Ontario cuts funding to reach into city’s health care spending to balance budget

Provincial funding cuts combined with decisions by Toronto city staff to exempt from vaccines employees who don’t routinely immunize their children have left the city with “no choice” but to pull resources from programs…

Ontario cuts funding to reach into city’s health care spending to balance budget

Provincial funding cuts combined with decisions by Toronto city staff to exempt from vaccines employees who don’t routinely immunize their children have left the city with “no choice” but to pull resources from programs to ensure safety, Ontario’s health minister says.

Eileen Degenhardt, speaking at a press conference with Mayor John Tory to announce municipal funding cuts, apologized to parents whose children are affected. “I know this decision is not ideal,” she said. “I also apologize for the inconvenience and disruption to your child’s education.”

According to Ms. Degenhardt, funding for daycare and preschool programs has been stripped by the province to help balance the budget. The city decided to exempt from vaccinations staff who don’t regularly immunize their children, which has raised questions about the city’s decision to continue permitting children who may have been exposed to the flu or who may be carriers of dangerous infectious diseases in the classroom.

Ms. Degenhardt said there were 400,000 children registered in daycare and preschool programs in the city that are still without vaccines. “We’re doing everything we can to help,” she said. The city has taken steps to limit staff and staff equipment exposure to flu in the schools by limiting travel or presence at events, she said.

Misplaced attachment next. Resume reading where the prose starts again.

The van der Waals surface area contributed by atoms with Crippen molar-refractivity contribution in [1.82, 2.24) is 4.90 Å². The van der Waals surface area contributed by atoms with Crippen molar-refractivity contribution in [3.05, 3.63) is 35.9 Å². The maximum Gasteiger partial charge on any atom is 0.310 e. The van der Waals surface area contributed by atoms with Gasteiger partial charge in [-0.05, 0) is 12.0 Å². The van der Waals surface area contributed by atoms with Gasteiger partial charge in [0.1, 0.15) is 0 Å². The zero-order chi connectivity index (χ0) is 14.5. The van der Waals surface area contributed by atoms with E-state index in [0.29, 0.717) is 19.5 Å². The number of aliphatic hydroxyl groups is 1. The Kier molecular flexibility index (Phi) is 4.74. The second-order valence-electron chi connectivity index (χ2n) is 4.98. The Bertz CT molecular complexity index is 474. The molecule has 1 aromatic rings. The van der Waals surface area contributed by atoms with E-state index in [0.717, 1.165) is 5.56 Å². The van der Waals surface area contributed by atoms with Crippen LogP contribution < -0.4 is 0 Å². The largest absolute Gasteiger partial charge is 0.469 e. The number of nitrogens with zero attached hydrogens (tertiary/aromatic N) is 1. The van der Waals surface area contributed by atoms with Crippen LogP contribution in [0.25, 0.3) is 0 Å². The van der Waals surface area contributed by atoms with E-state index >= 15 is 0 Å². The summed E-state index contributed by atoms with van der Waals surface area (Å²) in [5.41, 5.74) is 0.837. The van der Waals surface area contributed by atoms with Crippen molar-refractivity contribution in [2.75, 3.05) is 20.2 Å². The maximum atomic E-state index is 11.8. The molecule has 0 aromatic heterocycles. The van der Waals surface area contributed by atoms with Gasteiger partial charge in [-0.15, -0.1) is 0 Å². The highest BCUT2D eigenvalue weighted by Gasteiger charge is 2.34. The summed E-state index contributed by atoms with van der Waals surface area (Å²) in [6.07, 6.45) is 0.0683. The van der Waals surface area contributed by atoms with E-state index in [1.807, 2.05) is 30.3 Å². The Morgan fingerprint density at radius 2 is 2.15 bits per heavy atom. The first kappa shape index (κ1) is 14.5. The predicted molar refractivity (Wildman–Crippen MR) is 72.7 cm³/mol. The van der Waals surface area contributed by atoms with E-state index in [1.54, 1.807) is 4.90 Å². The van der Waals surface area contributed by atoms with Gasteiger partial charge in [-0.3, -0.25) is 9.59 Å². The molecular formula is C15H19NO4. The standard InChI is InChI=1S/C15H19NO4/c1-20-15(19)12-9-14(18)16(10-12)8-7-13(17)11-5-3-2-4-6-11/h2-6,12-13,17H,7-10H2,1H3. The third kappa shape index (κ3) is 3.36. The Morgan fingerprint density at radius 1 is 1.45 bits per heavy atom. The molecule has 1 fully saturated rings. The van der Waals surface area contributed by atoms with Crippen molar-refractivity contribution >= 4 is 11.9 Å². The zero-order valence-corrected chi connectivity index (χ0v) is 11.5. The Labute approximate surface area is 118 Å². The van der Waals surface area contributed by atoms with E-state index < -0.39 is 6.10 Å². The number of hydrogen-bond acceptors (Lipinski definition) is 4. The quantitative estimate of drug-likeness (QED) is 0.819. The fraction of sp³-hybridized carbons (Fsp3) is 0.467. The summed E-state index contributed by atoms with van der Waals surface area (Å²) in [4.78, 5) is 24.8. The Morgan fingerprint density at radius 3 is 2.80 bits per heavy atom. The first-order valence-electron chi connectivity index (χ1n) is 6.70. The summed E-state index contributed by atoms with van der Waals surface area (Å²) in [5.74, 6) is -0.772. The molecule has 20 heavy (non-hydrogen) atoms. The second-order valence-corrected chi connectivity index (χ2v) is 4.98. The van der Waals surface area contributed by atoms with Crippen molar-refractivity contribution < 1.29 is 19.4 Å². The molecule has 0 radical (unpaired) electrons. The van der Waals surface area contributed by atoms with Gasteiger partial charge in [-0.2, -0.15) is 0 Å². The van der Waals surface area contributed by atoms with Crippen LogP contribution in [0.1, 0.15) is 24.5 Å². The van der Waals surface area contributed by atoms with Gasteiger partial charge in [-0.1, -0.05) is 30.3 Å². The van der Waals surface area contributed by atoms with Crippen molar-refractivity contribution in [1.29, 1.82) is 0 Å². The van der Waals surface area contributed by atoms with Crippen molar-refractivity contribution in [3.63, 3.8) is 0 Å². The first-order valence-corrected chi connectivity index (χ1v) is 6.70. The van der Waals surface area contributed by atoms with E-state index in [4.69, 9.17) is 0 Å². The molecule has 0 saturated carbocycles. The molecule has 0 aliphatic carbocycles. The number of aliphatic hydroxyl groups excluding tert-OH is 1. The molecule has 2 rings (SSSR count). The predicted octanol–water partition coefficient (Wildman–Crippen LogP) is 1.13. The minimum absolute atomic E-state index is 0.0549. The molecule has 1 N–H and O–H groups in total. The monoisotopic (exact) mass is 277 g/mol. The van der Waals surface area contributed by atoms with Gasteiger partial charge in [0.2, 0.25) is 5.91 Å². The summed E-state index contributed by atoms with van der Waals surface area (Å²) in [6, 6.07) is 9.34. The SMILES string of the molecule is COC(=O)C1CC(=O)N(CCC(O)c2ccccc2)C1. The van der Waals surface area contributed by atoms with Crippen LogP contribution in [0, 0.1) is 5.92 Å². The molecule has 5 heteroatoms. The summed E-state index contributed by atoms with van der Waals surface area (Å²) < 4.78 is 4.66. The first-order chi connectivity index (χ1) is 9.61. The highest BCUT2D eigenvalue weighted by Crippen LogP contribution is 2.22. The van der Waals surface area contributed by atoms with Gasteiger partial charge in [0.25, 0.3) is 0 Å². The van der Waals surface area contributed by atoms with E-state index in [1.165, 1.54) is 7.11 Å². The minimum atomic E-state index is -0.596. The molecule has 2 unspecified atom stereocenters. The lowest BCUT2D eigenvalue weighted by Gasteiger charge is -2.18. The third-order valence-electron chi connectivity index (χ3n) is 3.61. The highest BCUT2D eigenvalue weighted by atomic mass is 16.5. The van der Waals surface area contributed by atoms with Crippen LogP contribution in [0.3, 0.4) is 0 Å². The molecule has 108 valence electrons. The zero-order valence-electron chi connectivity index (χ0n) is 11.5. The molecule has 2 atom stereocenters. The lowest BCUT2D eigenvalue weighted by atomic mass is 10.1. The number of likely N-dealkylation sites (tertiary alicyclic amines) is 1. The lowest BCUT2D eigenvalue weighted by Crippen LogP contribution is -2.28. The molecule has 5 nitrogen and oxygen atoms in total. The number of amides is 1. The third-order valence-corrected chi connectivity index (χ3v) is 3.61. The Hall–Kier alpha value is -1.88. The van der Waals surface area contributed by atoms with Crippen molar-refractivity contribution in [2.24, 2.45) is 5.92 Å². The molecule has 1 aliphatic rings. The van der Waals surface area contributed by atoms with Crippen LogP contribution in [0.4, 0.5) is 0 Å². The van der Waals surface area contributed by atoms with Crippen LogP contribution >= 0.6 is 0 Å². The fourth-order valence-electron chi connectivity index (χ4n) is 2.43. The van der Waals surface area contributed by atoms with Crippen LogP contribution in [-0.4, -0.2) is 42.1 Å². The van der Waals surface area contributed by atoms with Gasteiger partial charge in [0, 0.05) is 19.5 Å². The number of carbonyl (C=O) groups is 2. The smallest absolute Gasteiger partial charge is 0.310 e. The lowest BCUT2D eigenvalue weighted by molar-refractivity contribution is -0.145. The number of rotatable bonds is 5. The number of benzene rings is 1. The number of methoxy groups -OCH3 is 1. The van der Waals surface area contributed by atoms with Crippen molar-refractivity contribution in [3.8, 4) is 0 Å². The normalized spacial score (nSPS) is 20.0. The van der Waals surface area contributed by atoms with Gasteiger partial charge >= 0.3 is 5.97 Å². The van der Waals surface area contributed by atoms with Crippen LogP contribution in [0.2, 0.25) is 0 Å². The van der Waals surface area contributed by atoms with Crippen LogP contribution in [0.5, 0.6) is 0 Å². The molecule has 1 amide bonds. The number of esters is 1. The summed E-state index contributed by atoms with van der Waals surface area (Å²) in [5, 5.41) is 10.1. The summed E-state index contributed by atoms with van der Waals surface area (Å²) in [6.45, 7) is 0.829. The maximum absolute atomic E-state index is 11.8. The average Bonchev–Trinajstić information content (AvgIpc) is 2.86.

A spokesperson for the city told CBC News the recommendation to exclude exempt staff for immunization was not forthcoming from Health Canada, but the province had sent notices to approximately 30,000 daycare and preschool teachers asking them to fully immunize. The city declined to release a list of staff who have been excluded, citing privacy concerns.

“Our focus at this point has been on ensuring children attend school safely and that any precautionary measures are taken in order to limit the potential impact of staff exemption on children attending in-school programs,” Caroline Simard said in a statement to CBC News. “We take great care to protect children when they come into contact with staff at Toronto public and non-profit schools and daycares.”

Ms. Simard said the city is “pausing” some of its recreation programs in response to a lack of staff. At its Women in Sports and Fitness Expo on Saturday, organizers announced that programs in the Toronto District School Board, the Toronto Police and the Community Relations Commission would not be able to run their programs because of staffing shortages.

Susan Goodsell, an organizer of the expo, told Global News they were not aware of the city’s decision. “The thought of the daycare and school drop-off routes was quite disturbing, to say the least,” she said. “We work with a lot of children, a lot of parents with children who we don’t want to let down.”

The city has been under financial strain in recent years as politicians grapple with political polarization and a series of expensive legal settlements. The NDP and provincial Liberals have pushed for government spending cuts while the Progressive Conservatives and the Green Party have criticized the province’s spending.

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